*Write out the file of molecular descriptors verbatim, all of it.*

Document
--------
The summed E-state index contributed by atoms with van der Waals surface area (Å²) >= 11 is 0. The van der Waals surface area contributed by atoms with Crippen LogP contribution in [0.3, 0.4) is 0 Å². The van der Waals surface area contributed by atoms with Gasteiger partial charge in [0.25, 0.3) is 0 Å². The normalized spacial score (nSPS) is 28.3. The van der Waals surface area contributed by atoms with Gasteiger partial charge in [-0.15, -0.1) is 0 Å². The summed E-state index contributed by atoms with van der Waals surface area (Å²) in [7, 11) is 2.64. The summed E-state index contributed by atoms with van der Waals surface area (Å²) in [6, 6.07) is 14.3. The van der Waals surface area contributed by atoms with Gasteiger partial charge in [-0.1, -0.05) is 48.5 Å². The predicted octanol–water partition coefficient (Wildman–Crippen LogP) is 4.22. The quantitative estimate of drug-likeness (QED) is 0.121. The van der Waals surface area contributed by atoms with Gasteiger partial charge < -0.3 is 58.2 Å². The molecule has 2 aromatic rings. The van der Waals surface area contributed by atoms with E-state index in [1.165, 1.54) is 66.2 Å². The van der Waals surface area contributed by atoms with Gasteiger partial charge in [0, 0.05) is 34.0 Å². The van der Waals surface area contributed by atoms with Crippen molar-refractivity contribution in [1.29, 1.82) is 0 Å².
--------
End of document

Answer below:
The summed E-state index contributed by atoms with van der Waals surface area (Å²) >= 11 is 0. The van der Waals surface area contributed by atoms with Crippen LogP contribution in [0.3, 0.4) is 0 Å². The van der Waals surface area contributed by atoms with Gasteiger partial charge in [0.25, 0.3) is 0 Å². The normalized spacial score (nSPS) is 28.3. The van der Waals surface area contributed by atoms with Gasteiger partial charge in [-0.15, -0.1) is 0 Å². The summed E-state index contributed by atoms with van der Waals surface area (Å²) in [7, 11) is 2.64. The summed E-state index contributed by atoms with van der Waals surface area (Å²) in [6, 6.07) is 14.3. The van der Waals surface area contributed by atoms with Gasteiger partial charge in [-0.1, -0.05) is 48.5 Å². The predicted octanol–water partition coefficient (Wildman–Crippen LogP) is 4.22. The quantitative estimate of drug-likeness (QED) is 0.121. The van der Waals surface area contributed by atoms with Gasteiger partial charge < -0.3 is 58.2 Å². The molecule has 2 aromatic rings. The van der Waals surface area contributed by atoms with E-state index in [1.165, 1.54) is 66.2 Å². The van der Waals surface area contributed by atoms with Gasteiger partial charge in [0, 0.05) is 34.0 Å². The van der Waals surface area contributed by atoms with Crippen molar-refractivity contribution in [1.29, 1.82) is 0 Å².